New Delhi, Dec 26: Same-sex love may be the theme of many an Indian movie these days but writings on the subject spanning over 2,000 years convincingly demonstrate that it has flourished, evolved and been embraced in various forms and it has been an integral part of Indian literature.
The anthology "Same-Sex Love in India: A Literary History" presents an array of writings on same-sex love from over 2,000 years of Indian literature. Edited by Ruth Vanita and Saleem Kidwai, it has works translated from more than a dozen languages and drawn from Hindu, Buddhist, Muslim and modern fictional traditions.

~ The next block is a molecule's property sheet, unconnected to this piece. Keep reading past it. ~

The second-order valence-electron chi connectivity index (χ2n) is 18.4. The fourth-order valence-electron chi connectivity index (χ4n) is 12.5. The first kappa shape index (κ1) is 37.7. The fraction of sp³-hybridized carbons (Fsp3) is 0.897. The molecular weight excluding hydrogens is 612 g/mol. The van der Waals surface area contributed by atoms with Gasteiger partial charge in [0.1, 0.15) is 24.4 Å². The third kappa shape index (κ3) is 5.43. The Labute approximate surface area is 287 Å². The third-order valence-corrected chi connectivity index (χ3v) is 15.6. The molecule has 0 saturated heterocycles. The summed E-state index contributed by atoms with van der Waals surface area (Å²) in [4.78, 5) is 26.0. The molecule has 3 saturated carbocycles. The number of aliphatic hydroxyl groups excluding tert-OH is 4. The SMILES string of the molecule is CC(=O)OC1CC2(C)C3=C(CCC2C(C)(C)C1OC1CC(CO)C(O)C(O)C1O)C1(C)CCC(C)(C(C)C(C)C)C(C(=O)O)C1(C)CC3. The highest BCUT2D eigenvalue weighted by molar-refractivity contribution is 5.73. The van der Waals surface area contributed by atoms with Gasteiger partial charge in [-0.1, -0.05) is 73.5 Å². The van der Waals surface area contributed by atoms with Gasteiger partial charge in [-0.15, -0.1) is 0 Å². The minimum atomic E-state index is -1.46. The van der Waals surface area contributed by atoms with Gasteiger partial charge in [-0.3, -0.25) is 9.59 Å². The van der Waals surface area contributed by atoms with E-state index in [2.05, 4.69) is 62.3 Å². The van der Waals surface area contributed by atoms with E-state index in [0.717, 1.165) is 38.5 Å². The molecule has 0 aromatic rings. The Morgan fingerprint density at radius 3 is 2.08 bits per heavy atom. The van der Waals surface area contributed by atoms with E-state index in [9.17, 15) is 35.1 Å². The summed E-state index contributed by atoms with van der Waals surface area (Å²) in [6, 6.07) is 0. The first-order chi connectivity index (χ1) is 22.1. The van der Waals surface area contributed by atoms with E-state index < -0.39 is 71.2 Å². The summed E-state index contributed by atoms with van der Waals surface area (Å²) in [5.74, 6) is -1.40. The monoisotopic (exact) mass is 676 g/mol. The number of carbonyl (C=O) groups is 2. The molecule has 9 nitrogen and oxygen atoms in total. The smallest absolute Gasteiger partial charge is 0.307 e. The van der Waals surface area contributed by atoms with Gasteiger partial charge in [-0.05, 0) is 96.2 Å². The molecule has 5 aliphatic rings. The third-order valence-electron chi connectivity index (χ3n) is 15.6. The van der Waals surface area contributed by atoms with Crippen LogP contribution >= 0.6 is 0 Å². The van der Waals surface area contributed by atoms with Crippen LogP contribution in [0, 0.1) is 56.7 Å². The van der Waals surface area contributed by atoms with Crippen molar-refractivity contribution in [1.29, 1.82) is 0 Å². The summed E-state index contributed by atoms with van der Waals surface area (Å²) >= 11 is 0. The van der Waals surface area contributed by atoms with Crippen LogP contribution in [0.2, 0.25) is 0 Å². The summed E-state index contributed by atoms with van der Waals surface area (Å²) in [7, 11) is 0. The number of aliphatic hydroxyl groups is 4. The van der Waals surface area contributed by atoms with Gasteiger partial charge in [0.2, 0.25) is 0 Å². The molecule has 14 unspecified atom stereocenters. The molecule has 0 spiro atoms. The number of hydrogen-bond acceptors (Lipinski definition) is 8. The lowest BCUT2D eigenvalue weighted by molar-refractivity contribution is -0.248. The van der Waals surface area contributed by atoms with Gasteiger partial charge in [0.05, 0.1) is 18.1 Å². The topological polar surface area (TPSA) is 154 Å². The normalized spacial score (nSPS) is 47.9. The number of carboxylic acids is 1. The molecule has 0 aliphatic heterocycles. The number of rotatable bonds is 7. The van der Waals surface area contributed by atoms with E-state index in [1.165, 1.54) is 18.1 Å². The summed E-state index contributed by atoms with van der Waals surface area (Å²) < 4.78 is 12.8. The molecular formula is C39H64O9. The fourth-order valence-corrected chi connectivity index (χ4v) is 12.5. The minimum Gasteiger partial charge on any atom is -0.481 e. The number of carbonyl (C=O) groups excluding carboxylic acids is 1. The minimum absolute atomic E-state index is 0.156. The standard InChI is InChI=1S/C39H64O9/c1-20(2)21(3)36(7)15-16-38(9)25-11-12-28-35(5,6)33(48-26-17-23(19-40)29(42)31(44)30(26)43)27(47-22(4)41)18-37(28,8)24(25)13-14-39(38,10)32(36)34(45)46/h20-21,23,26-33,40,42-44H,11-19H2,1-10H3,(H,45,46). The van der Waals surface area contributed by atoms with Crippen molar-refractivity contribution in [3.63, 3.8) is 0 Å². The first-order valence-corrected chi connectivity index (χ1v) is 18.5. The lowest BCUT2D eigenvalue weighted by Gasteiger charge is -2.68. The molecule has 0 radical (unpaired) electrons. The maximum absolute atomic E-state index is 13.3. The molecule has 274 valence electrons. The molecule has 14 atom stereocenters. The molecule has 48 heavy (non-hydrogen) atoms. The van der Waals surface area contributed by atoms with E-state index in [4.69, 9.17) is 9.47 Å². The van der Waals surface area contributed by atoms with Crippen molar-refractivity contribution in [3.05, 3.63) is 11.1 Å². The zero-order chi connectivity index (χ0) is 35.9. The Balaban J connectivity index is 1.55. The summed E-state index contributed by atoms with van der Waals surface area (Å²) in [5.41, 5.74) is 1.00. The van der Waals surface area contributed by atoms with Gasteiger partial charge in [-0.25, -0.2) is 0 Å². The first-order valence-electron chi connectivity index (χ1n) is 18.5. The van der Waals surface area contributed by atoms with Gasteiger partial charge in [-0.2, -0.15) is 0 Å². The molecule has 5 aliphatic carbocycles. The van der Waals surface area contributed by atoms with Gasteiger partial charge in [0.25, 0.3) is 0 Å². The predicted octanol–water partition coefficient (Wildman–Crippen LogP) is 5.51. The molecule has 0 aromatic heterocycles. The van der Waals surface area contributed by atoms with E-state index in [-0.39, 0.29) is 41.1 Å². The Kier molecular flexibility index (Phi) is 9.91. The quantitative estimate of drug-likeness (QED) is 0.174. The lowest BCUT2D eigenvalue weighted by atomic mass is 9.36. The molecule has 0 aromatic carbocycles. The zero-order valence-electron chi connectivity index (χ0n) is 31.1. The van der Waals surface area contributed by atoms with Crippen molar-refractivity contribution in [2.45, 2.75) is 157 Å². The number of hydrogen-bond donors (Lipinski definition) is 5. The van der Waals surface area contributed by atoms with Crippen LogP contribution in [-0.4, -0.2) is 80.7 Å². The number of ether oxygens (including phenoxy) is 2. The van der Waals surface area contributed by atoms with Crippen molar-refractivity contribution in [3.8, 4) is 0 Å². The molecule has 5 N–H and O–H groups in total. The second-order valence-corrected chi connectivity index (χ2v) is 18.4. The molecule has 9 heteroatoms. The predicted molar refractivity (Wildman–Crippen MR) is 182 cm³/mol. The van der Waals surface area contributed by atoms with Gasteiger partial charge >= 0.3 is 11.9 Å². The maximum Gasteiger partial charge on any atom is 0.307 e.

The selections range from religious books, legal and erotic treatises, story cycles, medieval histories and biographies, to modern novels, short stories, letters, memoirs, plays and poems.
From the Rig Veda to modern writers and artists like Vikram Seth, Ismat Chughtai and Bhupen Khakhar, this anthology, published by Penguin, looks to be a staple in courses on gender and queer studies, Asian studies and world literature.
The book traces the history of ideas in Indian written traditions about love between women and between men who are not biologically related.